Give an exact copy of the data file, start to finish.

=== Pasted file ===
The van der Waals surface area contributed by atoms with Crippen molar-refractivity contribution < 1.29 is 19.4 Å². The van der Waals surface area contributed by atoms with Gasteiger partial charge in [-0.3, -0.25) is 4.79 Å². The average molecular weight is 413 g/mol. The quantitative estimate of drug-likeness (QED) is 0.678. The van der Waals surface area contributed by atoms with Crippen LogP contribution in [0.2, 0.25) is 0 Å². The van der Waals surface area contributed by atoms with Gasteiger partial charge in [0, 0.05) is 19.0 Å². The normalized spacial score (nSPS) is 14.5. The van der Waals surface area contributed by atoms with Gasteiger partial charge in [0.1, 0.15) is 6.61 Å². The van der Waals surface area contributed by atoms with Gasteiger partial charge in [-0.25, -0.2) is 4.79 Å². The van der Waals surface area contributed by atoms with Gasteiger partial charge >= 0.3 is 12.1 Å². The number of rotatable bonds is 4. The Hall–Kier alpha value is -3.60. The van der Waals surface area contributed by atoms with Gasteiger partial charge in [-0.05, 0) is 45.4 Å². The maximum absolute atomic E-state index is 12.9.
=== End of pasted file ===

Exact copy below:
The van der Waals surface area contributed by atoms with Crippen molar-refractivity contribution < 1.29 is 19.4 Å². The van der Waals surface area contributed by atoms with Gasteiger partial charge in [-0.3, -0.25) is 4.79 Å². The average molecular weight is 413 g/mol. The quantitative estimate of drug-likeness (QED) is 0.678. The van der Waals surface area contributed by atoms with Crippen LogP contribution in [0.2, 0.25) is 0 Å². The van der Waals surface area contributed by atoms with Gasteiger partial charge in [0, 0.05) is 19.0 Å². The normalized spacial score (nSPS) is 14.5. The van der Waals surface area contributed by atoms with Gasteiger partial charge in [0.1, 0.15) is 6.61 Å². The van der Waals surface area contributed by atoms with Gasteiger partial charge in [-0.25, -0.2) is 4.79 Å². The van der Waals surface area contributed by atoms with Gasteiger partial charge >= 0.3 is 12.1 Å². The number of rotatable bonds is 4. The Hall–Kier alpha value is -3.60. The van der Waals surface area contributed by atoms with Gasteiger partial charge in [-0.05, 0) is 45.4 Å². The maximum absolute atomic E-state index is 12.9.